Canadian Business magazine | March 16, 2009
It may be the last place investors would go in a global downturn. And that's exactly why Africa's worth a look.
By Sharda Prashad
Strong returns from an African investment might once have seemed as unlikely as an American president with African parentage, but times are changing. Long associated with despair, poverty and corruption, Africa has recently shown that it can offer real opportunities for investors who are willing to stomach some risk for substantial reward.
If India and China are emerging economies, then Africa is at an earlier stage — an emerging emerging economy, if you will. “Africa is the last real frontier in emerging markets,” says David Creighton, president and chief executive of Cordiant Capital, a fund manager based in Montreal, which has raised US$1.4 billion for private investments across emerging markets. “Unlike other emerging markets that are crowded with private equity investors, Africa doesn’t have that level of competition. Canadian investors are slowly waking up that Africa is on the radar.”
Other countries have been quicker to identify the potential in Africa. But it’s not too late for North American investors to take advantage, says Creighton. Cordiant, whose clients include foreign and domestic pension funds, has US$200 million invested there in private equity and US$50 million in debt financing. Over the past six years, its African investments, which range from a mattress manufacturer to mobile phone companies, have been among its better-performing assets. While the firm focuses on institutional players, Creighton says retail investors can also look for companies with an African presence — Canada’s SNC-Lavalin Group Inc. (TSX: SNC) among them.
Creighton isn’t alone in his appetite for Africa. In 2008, funds dedicated to sub-Saharan Africa raised US$3.2 billion, a jump from US$2.3 billion the previous year, according to the Washington, D.C.–based Emerging Markets Private Equity Association (EMPEA). As of last October, there were 36 funds focused on sub-Saharan Africa, including 11 launched last year. Across the region, consumer goods and services, telecommunications, banking and domestic infrastructure are the sectors attracting the most investment. (Telecom is particularly attractive: sub-Saharan Africa has about 125 million mobile subscribers — just 18 subscribers for every 100 people, compared with 90 subscribers per 100 people in South Africa.)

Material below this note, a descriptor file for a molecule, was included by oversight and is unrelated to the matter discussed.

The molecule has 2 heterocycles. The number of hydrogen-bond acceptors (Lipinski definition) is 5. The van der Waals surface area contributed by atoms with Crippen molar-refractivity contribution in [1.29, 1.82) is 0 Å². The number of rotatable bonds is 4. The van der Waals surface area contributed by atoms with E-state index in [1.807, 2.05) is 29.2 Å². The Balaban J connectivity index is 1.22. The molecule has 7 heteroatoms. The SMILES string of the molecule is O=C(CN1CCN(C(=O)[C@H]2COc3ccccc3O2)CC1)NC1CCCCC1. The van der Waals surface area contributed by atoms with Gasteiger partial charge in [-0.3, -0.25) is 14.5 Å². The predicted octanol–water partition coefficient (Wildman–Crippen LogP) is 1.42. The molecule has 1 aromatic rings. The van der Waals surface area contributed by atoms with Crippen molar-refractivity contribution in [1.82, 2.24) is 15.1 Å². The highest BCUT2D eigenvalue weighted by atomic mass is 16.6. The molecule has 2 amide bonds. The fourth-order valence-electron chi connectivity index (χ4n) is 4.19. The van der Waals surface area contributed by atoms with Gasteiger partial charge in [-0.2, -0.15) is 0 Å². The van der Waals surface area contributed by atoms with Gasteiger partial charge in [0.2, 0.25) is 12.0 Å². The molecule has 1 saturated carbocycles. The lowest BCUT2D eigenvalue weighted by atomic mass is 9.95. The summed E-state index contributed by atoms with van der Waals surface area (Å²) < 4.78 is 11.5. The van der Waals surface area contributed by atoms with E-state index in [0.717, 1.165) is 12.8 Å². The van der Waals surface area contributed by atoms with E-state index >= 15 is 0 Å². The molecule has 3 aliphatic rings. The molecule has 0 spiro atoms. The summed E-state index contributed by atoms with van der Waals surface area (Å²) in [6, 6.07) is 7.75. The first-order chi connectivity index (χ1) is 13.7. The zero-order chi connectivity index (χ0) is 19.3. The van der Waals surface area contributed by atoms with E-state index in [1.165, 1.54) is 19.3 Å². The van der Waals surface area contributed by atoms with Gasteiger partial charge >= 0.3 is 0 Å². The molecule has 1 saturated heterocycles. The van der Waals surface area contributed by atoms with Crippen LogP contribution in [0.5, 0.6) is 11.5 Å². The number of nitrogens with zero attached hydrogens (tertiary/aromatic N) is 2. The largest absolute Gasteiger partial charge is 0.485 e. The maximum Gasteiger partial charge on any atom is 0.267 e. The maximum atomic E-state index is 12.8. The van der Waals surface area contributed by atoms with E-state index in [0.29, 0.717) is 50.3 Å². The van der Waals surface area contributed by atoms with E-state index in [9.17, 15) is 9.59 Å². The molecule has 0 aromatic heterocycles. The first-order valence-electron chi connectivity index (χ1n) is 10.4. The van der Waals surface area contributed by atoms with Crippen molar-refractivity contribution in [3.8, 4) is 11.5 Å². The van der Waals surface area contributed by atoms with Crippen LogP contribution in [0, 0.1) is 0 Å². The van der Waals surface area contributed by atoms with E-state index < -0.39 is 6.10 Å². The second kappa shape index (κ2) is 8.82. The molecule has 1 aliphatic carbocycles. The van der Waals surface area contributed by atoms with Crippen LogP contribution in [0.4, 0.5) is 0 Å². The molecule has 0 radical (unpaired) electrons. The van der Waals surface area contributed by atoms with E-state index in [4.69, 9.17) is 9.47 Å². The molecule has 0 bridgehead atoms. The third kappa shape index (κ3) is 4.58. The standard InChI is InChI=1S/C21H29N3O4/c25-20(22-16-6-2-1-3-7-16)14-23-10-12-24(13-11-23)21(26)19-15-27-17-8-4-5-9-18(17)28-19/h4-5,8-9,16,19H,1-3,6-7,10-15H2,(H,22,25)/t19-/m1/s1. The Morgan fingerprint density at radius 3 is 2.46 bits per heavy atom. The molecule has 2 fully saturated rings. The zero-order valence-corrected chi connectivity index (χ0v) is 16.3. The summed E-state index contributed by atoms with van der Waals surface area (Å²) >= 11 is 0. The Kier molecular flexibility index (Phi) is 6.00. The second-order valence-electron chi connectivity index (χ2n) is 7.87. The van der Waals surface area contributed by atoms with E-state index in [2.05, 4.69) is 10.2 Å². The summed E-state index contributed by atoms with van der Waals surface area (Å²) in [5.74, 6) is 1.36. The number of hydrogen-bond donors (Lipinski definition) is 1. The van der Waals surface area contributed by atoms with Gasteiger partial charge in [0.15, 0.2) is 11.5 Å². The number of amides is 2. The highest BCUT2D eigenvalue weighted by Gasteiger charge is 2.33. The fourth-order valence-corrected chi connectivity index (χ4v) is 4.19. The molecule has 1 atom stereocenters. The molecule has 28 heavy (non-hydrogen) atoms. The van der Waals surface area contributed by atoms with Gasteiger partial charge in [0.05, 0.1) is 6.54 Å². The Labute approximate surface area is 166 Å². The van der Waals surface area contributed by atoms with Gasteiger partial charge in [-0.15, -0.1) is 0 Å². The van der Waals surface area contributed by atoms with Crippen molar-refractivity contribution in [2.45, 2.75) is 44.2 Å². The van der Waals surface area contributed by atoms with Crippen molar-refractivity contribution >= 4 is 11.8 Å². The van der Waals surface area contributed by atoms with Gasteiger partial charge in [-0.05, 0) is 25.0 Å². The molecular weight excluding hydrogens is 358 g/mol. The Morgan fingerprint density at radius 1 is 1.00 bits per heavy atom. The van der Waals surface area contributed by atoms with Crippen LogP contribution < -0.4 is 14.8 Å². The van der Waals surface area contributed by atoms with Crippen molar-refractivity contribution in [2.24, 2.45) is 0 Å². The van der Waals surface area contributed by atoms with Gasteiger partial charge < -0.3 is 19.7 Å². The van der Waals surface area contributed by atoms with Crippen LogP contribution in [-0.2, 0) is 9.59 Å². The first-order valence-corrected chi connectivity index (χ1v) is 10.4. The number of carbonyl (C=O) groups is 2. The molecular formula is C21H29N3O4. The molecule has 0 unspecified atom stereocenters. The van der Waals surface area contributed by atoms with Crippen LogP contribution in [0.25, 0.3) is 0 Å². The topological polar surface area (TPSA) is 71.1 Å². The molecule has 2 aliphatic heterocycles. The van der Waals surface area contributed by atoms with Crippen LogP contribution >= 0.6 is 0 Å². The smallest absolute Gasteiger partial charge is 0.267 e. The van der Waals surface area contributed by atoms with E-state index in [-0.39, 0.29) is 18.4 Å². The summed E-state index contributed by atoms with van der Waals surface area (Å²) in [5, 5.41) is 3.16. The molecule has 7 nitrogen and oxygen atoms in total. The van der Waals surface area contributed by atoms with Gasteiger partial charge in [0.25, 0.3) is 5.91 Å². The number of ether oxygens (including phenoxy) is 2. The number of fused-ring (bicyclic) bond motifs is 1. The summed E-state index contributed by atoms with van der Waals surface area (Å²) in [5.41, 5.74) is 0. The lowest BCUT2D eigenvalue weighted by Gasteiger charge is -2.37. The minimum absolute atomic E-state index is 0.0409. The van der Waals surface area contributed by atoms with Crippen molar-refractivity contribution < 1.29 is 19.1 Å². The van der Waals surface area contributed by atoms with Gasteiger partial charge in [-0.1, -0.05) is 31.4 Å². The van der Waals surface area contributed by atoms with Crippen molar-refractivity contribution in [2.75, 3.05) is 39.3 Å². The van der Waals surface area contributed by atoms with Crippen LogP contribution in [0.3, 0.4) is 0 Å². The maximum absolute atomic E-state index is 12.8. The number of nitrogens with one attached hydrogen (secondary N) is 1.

Meanwhile, the perceived risk of doing business is falling. According to a recent EMPEA survey, the risk premium for African investments fell to 6.7% in 2008, compared with 8.9% in 2006 — lower than Brazil or Russia, but equal to Latin America. That doesn’t mean Africa is without problems. EMPEA estimates that its poor infrastructure can indirectly tack on between 20% and 30% to the cost of doing business. Chronic power outages caused at least 50 lost production days in sub-Saharan Africa each year between 2004 and 2007 — hardly surprising, in a region where generation averages a mere 37 MW per million people, compared with 326 MW per million in other developing countries.
Despite such obstacles, Africa can still deliver lofty returns. Cru Investment Management PLC, a company based in Cardiff, U.K., forecast a 30% return for an agricultural fund that generated profit from farms in Malawi. The region offers a strong workforce, and could be a top food producer thanks to its fertile soil and abundant water and sunshine, says Duncan Parker, a Cru spokesperson. The difficulty with farming in Africa, says Parker, is that 40% of food never makes it to market, because of high transportation costs, lack of good storage facilities and lack of farm aggregation. If a company can supply food throughout the continent, he says, it will be successful. In March, Cru is expected to begin offering global investors a new fund for farming projects across sub-Sahara.
Roelof Horne, a veteran manager of African funds based in Cape Town, has delivered an annual return of 21% between June 2005 and November 2008. As part of his role as portfolio manager for Investec Asset Management Ltd., he is handling the Mackenzie Universal Africa & Middle East Class, a fund that Mackenzie Financial Corp. says is the first to allow Canadians to invest in the entire continent of Africa. Horne reminds potentially skittish investors that while it has its share of problems, Africa is a vast continent, which includes 53 countries across 15 to 20 different economic markets. Growth is expected for more than 50 African countries this year, while other western economies are expected to be flat or decline, he says. If global growth slows to 1% this year, Horne expects Africa’s to reach 4%. (That’s higher than February’s IMF projections of 3.3%.) With half of the population under 20, Horne expects the African economy to grow and create numerous opportunities. Many foreigners might assume those will come mainly from commodity plays, but Horne points out that just eight out of 53 countries rely on resources for a large contribution to GDP.
From an investment perspective, Horne summarizes Africa’s potential this way: “The infrastructure isn’t good, but there is high growth, not a lot of competition and a good profit margin.”